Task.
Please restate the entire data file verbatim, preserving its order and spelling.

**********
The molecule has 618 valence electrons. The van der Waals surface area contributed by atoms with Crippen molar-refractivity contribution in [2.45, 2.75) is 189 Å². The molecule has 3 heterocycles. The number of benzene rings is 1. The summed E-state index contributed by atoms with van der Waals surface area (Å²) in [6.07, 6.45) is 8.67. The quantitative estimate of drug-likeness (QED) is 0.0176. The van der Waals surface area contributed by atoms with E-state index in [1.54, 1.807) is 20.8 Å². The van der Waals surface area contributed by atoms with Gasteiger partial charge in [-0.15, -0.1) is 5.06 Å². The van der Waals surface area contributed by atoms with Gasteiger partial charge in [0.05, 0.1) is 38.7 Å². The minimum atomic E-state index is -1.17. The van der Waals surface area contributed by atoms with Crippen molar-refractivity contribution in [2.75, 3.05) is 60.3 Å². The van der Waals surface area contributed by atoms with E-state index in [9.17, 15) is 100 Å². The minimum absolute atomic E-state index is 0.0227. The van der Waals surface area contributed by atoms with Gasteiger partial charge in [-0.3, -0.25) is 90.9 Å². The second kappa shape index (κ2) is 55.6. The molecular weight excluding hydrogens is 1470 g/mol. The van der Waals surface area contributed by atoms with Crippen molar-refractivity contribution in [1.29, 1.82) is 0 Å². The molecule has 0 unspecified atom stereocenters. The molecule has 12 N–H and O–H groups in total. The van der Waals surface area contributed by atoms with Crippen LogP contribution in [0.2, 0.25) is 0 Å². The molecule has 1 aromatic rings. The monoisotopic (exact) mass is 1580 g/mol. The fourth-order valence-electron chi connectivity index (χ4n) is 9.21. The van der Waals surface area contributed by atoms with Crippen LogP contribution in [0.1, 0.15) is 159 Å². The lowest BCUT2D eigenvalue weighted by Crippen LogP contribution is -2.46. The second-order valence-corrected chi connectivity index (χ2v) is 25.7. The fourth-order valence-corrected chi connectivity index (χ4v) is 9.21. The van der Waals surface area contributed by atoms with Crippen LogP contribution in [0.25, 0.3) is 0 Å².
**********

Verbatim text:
The molecule has 618 valence electrons. The van der Waals surface area contributed by atoms with Crippen molar-refractivity contribution in [2.45, 2.75) is 189 Å². The molecule has 3 heterocycles. The number of benzene rings is 1. The summed E-state index contributed by atoms with van der Waals surface area (Å²) in [6.07, 6.45) is 8.67. The quantitative estimate of drug-likeness (QED) is 0.0176. The van der Waals surface area contributed by atoms with E-state index in [1.54, 1.807) is 20.8 Å². The van der Waals surface area contributed by atoms with Gasteiger partial charge in [-0.15, -0.1) is 5.06 Å². The van der Waals surface area contributed by atoms with Gasteiger partial charge in [0.05, 0.1) is 38.7 Å². The minimum atomic E-state index is -1.17. The van der Waals surface area contributed by atoms with Crippen molar-refractivity contribution in [2.75, 3.05) is 60.3 Å². The van der Waals surface area contributed by atoms with E-state index in [9.17, 15) is 100 Å². The minimum absolute atomic E-state index is 0.0227. The van der Waals surface area contributed by atoms with Gasteiger partial charge in [-0.3, -0.25) is 90.9 Å². The second kappa shape index (κ2) is 55.6. The molecular weight excluding hydrogens is 1470 g/mol. The van der Waals surface area contributed by atoms with Crippen molar-refractivity contribution in [1.29, 1.82) is 0 Å². The molecule has 0 unspecified atom stereocenters. The molecule has 12 N–H and O–H groups in total. The van der Waals surface area contributed by atoms with Crippen LogP contribution in [0.2, 0.25) is 0 Å². The molecule has 1 aromatic rings. The monoisotopic (exact) mass is 1580 g/mol. The fourth-order valence-electron chi connectivity index (χ4n) is 9.21. The van der Waals surface area contributed by atoms with Crippen LogP contribution in [0.1, 0.15) is 159 Å². The lowest BCUT2D eigenvalue weighted by Crippen LogP contribution is -2.46. The second-order valence-corrected chi connectivity index (χ2v) is 25.7. The fourth-order valence-corrected chi connectivity index (χ4v) is 9.21. The van der Waals surface area contributed by atoms with Crippen LogP contribution in [0.25, 0.3) is 0 Å².